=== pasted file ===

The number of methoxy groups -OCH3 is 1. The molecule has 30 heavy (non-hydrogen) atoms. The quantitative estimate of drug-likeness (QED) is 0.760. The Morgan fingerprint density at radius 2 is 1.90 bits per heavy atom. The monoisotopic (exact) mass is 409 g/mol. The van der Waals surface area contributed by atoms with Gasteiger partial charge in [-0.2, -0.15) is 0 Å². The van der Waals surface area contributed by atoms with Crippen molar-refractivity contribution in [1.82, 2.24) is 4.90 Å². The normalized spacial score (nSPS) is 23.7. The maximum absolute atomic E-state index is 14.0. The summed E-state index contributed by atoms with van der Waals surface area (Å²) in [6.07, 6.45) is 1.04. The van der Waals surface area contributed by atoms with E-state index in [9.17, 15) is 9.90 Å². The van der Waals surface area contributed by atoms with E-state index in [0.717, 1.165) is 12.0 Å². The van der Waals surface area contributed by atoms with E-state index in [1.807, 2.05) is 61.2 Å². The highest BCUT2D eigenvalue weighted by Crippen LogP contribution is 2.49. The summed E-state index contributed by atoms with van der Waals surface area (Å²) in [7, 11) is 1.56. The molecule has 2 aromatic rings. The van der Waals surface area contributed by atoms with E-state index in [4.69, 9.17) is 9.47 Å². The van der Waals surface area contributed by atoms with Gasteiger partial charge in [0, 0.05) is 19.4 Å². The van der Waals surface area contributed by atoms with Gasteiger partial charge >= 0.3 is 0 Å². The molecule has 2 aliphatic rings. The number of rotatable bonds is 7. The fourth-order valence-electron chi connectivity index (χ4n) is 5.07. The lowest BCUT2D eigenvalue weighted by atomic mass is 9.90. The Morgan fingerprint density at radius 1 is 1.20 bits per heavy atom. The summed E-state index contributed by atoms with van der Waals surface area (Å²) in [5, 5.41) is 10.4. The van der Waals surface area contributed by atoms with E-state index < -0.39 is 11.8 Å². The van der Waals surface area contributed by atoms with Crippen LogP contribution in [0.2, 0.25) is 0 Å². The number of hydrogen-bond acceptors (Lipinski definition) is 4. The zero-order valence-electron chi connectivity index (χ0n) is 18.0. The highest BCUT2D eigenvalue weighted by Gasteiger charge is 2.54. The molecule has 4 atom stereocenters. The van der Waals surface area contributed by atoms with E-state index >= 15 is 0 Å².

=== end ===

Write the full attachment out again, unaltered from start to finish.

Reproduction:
The number of methoxy groups -OCH3 is 1. The molecule has 30 heavy (non-hydrogen) atoms. The quantitative estimate of drug-likeness (QED) is 0.760. The Morgan fingerprint density at radius 2 is 1.90 bits per heavy atom. The monoisotopic (exact) mass is 409 g/mol. The van der Waals surface area contributed by atoms with Gasteiger partial charge in [-0.2, -0.15) is 0 Å². The van der Waals surface area contributed by atoms with Crippen molar-refractivity contribution in [1.82, 2.24) is 4.90 Å². The normalized spacial score (nSPS) is 23.7. The maximum absolute atomic E-state index is 14.0. The summed E-state index contributed by atoms with van der Waals surface area (Å²) in [6.07, 6.45) is 1.04. The van der Waals surface area contributed by atoms with E-state index in [9.17, 15) is 9.90 Å². The van der Waals surface area contributed by atoms with E-state index in [0.717, 1.165) is 12.0 Å². The van der Waals surface area contributed by atoms with E-state index in [1.807, 2.05) is 61.2 Å². The highest BCUT2D eigenvalue weighted by Crippen LogP contribution is 2.49. The summed E-state index contributed by atoms with van der Waals surface area (Å²) in [7, 11) is 1.56. The molecule has 2 aromatic rings. The van der Waals surface area contributed by atoms with E-state index in [4.69, 9.17) is 9.47 Å². The van der Waals surface area contributed by atoms with Gasteiger partial charge in [0, 0.05) is 19.4 Å². The van der Waals surface area contributed by atoms with Gasteiger partial charge >= 0.3 is 0 Å². The molecule has 2 aliphatic rings. The number of rotatable bonds is 7. The fourth-order valence-electron chi connectivity index (χ4n) is 5.07. The lowest BCUT2D eigenvalue weighted by atomic mass is 9.90. The Morgan fingerprint density at radius 1 is 1.20 bits per heavy atom. The summed E-state index contributed by atoms with van der Waals surface area (Å²) in [5, 5.41) is 10.4. The van der Waals surface area contributed by atoms with E-state index < -0.39 is 11.8 Å². The van der Waals surface area contributed by atoms with Crippen LogP contribution in [0.2, 0.25) is 0 Å². The number of hydrogen-bond acceptors (Lipinski definition) is 4. The zero-order valence-electron chi connectivity index (χ0n) is 18.0. The highest BCUT2D eigenvalue weighted by Gasteiger charge is 2.54. The molecule has 4 atom stereocenters. The van der Waals surface area contributed by atoms with E-state index >= 15 is 0 Å².